Virginia Tech QuarkNET Center - Report for Year 2016

The Virginia Tech QuarkNET Center currently has 2 active high school teachers, and is actively recruiting additional participants. Our lead teachers are Rebecca Jaronski and Nicholas Merrill.

This was an exciting summer for the Virginia Tech QuarkNET Center! We welcomed our new lead teacher and my new partner-in-crime, Nick Merrill.  Nick is a teacher at the Roanoke Governor’s School and starting next summer we should be working together to really grow this center by adding new teachers from the area.

            Lab work for the QuarkNET teachers in the High Energy Physic Lab really picked up where Rebecca left off last year.  The lab is making great strides towards building the Micro-Chandler device for their great project of creating a detector for nuclear reactor safeguards.  The Micro-Chandler requires a large number of operational and well-understood photomultiplier tubes (PMTs) and our small part of this large project is to help test and calibrate these PMTs.  Last year Rebecca ran a cosmic ray/muon calibration with the cosmic ray detector Rebecca had assembled in the lab.  Over the school year others tested the PMTs with a high-light setup.  For this summer, the task of the QuarkNET teachers (Rebecca and Nicholas) was to test these PMTs with a low-light setup (see attached pictures for the electronics setup, pmt and laser and computer and notebook).  They were looking for single PE (single photon emission), essentially the threshold light intensity that will cause the PMTs to function.  In order to test this the teachers had a pulsed diode laser hooked up with some NIM hardware, and a computer system with an analysis program.(full description and pictures of the setup can be found on the PowerPoint presentation attached).  The setup was already assembled and ready by the time the teachers started work this summer, so after being instructed by Dr. Sumanta Pal and Dr. Camillo Mariani in the basic design and purpose, the teachers started to work testing the PMTs.  The teachers started off by finding an effective operating high voltage (HV) for each PMT by setting the LASER at a high intensity and looking for a peak around 3,000 ADC (this was essentially a measure of the light collected by the detector when a muon passed through it).  The teachers found that in general, this ideal HV was between the cosmic ray test from last summer (these HVs were higher) and the high-light test (these HVs were lower).  After determining the HV for that PMT, they started the LASER (see picture) at a low intensity and took data runs of 5 minutes, increasing the intensity each trial.  Ideally, the data curve was supposed to show a peak that would tell them they saw the single PE, but they were not seeing that, even with taking longer runs and with adjusting the bin sizes and numbers on the histograms.  It was determined to instead search for the ratio between the total number of counts and the count under the curve for that trial which had been previously determined to be around 30% for single PE.  They were able to test all the free PMTs in the lab with this setup and the data resulted super-useful to the project.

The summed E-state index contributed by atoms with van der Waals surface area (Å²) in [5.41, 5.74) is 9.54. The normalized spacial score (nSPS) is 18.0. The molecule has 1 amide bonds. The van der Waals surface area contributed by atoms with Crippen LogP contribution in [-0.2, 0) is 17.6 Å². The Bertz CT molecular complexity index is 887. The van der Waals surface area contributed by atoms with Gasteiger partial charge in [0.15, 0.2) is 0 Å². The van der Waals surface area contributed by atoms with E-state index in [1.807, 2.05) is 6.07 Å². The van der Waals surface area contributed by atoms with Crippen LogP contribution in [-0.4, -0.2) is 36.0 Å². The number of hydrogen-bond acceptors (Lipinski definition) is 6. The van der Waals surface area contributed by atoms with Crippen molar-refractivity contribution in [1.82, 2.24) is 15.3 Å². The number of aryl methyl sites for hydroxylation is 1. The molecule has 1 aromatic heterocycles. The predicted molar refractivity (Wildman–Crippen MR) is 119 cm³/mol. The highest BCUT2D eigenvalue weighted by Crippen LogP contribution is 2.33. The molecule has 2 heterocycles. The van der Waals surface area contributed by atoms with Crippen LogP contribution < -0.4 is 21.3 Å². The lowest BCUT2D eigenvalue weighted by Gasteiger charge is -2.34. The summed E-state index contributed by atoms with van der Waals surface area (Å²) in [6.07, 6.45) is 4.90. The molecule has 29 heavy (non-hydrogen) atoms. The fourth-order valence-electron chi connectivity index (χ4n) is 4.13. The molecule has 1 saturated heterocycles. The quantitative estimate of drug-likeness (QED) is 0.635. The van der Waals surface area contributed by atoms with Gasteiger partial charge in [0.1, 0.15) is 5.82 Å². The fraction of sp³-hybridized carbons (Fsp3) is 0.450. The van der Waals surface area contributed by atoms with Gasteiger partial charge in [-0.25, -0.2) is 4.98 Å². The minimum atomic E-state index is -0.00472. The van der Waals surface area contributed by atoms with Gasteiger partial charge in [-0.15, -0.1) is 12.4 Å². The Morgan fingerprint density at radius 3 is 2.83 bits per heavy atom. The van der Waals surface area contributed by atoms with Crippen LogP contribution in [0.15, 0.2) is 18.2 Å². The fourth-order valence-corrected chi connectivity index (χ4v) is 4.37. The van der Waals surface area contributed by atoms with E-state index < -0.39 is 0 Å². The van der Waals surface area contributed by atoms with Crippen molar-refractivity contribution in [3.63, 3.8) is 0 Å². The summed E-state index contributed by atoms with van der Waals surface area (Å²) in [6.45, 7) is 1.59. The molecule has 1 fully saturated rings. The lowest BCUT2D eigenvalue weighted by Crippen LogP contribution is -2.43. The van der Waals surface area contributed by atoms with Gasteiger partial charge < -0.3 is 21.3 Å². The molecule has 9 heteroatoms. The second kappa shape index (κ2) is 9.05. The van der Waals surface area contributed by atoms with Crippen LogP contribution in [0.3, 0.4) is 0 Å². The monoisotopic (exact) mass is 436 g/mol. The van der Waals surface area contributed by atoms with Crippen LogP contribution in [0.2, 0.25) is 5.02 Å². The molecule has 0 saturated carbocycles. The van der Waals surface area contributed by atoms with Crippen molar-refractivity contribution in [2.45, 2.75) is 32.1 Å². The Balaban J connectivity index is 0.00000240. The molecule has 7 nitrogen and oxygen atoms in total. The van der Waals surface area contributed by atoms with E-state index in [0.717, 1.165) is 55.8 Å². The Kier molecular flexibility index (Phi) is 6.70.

Outside of the lab, the VT QuarkNET teachers had some other great chances for professional development.  Merrill attended Fermilab Data camp, and Rebecca had the wonderful opportunity to spend a week in Greece at the Inspiring Science Education Summer School: “Discover the Cosmos: From Telescopes to Accelerators”.  According to Rebecca: “It was an amazing experience, and it was not just the inclusive stay at the resort on Marathon Bay, or the fabulous tours of the Temple of Poseidon and the Acropolis! It was very interesting to talk to and work with teachers from outside of the US, as they have some different resources, methods, and philosophies and as teachers we are ALWAYS looking for something new, different, and exciting to engage our students in the classroom and get them truly interested in science.  I have already signed up my high school astronomy class to participate in the Eratosthenes Experiment, which is an international collaboration managed by the ISE team, and have a great new tool for creating web quests and interactive lessons for students and am very excited to use these in the year to come!”